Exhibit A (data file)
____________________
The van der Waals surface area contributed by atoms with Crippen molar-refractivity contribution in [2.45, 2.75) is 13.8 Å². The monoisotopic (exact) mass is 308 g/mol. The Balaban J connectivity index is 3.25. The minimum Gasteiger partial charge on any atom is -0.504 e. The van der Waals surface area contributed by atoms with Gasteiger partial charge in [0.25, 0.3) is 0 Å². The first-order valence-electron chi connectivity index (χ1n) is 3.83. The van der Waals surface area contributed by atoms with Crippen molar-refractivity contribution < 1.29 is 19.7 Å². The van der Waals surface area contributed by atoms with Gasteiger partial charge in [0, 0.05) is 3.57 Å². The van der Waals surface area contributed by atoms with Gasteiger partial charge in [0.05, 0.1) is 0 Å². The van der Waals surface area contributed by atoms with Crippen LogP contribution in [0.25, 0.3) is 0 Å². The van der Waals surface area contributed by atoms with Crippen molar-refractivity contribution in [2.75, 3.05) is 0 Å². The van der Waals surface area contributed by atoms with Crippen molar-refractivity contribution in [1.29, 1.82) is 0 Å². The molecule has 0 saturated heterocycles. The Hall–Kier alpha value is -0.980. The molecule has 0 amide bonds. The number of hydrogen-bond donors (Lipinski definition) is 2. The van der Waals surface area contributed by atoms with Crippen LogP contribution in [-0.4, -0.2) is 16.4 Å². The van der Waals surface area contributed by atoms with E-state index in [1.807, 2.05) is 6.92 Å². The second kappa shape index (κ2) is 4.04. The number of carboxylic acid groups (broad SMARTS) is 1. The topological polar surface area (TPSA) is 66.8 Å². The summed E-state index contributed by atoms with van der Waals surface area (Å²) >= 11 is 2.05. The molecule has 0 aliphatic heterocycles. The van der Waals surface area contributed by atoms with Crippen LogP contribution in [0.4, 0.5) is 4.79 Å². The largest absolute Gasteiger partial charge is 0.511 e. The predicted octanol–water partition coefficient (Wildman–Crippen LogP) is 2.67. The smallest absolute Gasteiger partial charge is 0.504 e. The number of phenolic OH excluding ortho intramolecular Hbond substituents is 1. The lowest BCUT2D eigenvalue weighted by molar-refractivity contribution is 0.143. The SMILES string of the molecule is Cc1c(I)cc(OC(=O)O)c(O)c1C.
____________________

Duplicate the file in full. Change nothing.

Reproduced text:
The van der Waals surface area contributed by atoms with Crippen molar-refractivity contribution in [2.45, 2.75) is 13.8 Å². The monoisotopic (exact) mass is 308 g/mol. The Balaban J connectivity index is 3.25. The minimum Gasteiger partial charge on any atom is -0.504 e. The van der Waals surface area contributed by atoms with Gasteiger partial charge in [0.25, 0.3) is 0 Å². The first-order valence-electron chi connectivity index (χ1n) is 3.83. The van der Waals surface area contributed by atoms with Crippen molar-refractivity contribution < 1.29 is 19.7 Å². The van der Waals surface area contributed by atoms with Gasteiger partial charge in [0, 0.05) is 3.57 Å². The van der Waals surface area contributed by atoms with Gasteiger partial charge in [0.05, 0.1) is 0 Å². The van der Waals surface area contributed by atoms with Crippen LogP contribution in [0.25, 0.3) is 0 Å². The van der Waals surface area contributed by atoms with Crippen molar-refractivity contribution in [2.75, 3.05) is 0 Å². The van der Waals surface area contributed by atoms with Crippen molar-refractivity contribution in [1.29, 1.82) is 0 Å². The molecule has 0 saturated heterocycles. The Hall–Kier alpha value is -0.980. The molecule has 0 amide bonds. The number of hydrogen-bond donors (Lipinski definition) is 2. The van der Waals surface area contributed by atoms with Crippen LogP contribution in [-0.4, -0.2) is 16.4 Å². The van der Waals surface area contributed by atoms with E-state index in [1.807, 2.05) is 6.92 Å². The second kappa shape index (κ2) is 4.04. The number of carboxylic acid groups (broad SMARTS) is 1. The topological polar surface area (TPSA) is 66.8 Å². The summed E-state index contributed by atoms with van der Waals surface area (Å²) >= 11 is 2.05. The molecule has 0 aliphatic heterocycles. The van der Waals surface area contributed by atoms with Crippen LogP contribution in [0.4, 0.5) is 4.79 Å². The largest absolute Gasteiger partial charge is 0.511 e. The predicted octanol–water partition coefficient (Wildman–Crippen LogP) is 2.67. The smallest absolute Gasteiger partial charge is 0.504 e. The number of phenolic OH excluding ortho intramolecular Hbond substituents is 1. The lowest BCUT2D eigenvalue weighted by molar-refractivity contribution is 0.143. The SMILES string of the molecule is Cc1c(I)cc(OC(=O)O)c(O)c1C.